trinity river

photo by Danny Fulgencio

The committee tasked with vetting the “dream team” version of the Trinity Parkway plan told City Council Monday that most of the plan is feasible.

Council members are a bit more wary of Trinity River proposals in 2016. Some members demanded more public input and questioned why the city should want a toll road in the Trinity River levees. City Council must decide whether to spend up to $3 million to complete 65 percent of the road’s design.

Of 20 points the dream team made, this new committee declared that nine of them are feasible and require no changes.

Keep in mind that all of this is for a first phase of the road. A second phase would double the size of the dream team’s “meandering” roadway and turn it into the same high-speed toll road that’s been suggested since 1999.

The committee suggested the following changes:

  1. Allow a maximum speed limit of 45 miles per hour
  2. Make the road a total of four lanes, with grassy shoulders
  3. Build fewer on/off ramps
  4. Ban trucks and provide a U-turn point within the parkway
  5. Allow on-street parking during low-traffic hours and for special events
  6. Create wider meanders, so that when the high-speed toll road is built out eventually, the old road can be used for park access
  7. Plant trees and landscaping along the roadway (the U.S. Army Corps of Engineers has not approved planting trees or landscaping in the floodway)
  8. Use creative design elements to break up the monotony of blank walls along the roadway
  9. The dream team plan had called for building the road within a 10- or -25-year flood wall, but the Corps of Engineers requires 100-year flood walls

Former City Councilwoman Angela Hunt was part of the new committee, and she declined to sign off on their findings. She and state Rep. Raphael Anchia instead wrote a dissent.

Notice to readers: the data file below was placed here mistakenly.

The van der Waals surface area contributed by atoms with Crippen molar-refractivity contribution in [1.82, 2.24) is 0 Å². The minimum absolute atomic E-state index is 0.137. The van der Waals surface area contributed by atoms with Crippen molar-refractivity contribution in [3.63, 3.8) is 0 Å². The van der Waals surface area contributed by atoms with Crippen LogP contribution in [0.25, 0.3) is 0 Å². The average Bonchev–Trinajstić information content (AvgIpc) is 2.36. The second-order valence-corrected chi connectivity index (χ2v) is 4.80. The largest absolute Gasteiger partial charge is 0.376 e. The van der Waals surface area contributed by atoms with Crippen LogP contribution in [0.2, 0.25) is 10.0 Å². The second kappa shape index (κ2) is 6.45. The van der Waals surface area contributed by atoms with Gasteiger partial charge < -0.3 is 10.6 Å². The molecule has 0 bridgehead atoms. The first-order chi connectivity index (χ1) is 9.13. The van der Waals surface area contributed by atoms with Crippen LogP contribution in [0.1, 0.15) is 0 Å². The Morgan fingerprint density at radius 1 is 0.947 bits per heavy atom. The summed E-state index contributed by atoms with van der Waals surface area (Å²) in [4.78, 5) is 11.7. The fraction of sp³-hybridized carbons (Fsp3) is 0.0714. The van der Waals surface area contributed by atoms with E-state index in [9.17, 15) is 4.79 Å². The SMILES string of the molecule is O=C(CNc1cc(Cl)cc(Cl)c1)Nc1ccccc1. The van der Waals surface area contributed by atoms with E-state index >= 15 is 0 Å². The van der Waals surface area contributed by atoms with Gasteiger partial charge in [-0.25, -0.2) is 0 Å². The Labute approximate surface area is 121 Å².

Anchia called the plan for a high-speed toll road “violence” against the Trinity River parkland.

“There will be incredible pressure to make this road faster,” Hunt said.

They suggested a maximum speed limit of 35 miles per hour, and Hunt warned that once the road is 65 percent designed, it will be very difficult to change course.

The dream team report called the parkland its design client. Everything should be designed with sensitivity to the park, it said.

Anchia pointed out the fallacy there: If the park is the client, then a “dream team” panel of urban design experts would not put a highway through the middle of it.

“The client has to swallow a highway and look really good doing it,” he said.

City Councilman Scott Griggs questioned why, if the park is the design client, no one from the city’s Park and Recreation Department was present at the meeting. He also questioned a claim from assistant city manger Mark McDaniel that a toll road within the floodway would reduce traffic on Interstate 30 and Interstate 35 by 25 percent. Previous traffic studies have shown that the traffic relief would be negligible.

“No project has been more secretive,” than this one, Griggs says. We ought to be spending $3 million to fix the streets we have rather than spending it to design a new road on behalf of the for-profit North Texas Tollway Authority, he said.

Council member Sandy Greyson said that Mayor Mike Rawlings wants to hear more input from the public before moving forward.

Council member Mark Clayton said he wanted to see best-case and worst-case scenarios of what the city would be allowed to build inside the levees before deciding.

One Council member, Rickey Callahan, said he still favors a high-speed toll road to alleviate traffic for residents of his district in South Dallas and Pleasant Grove.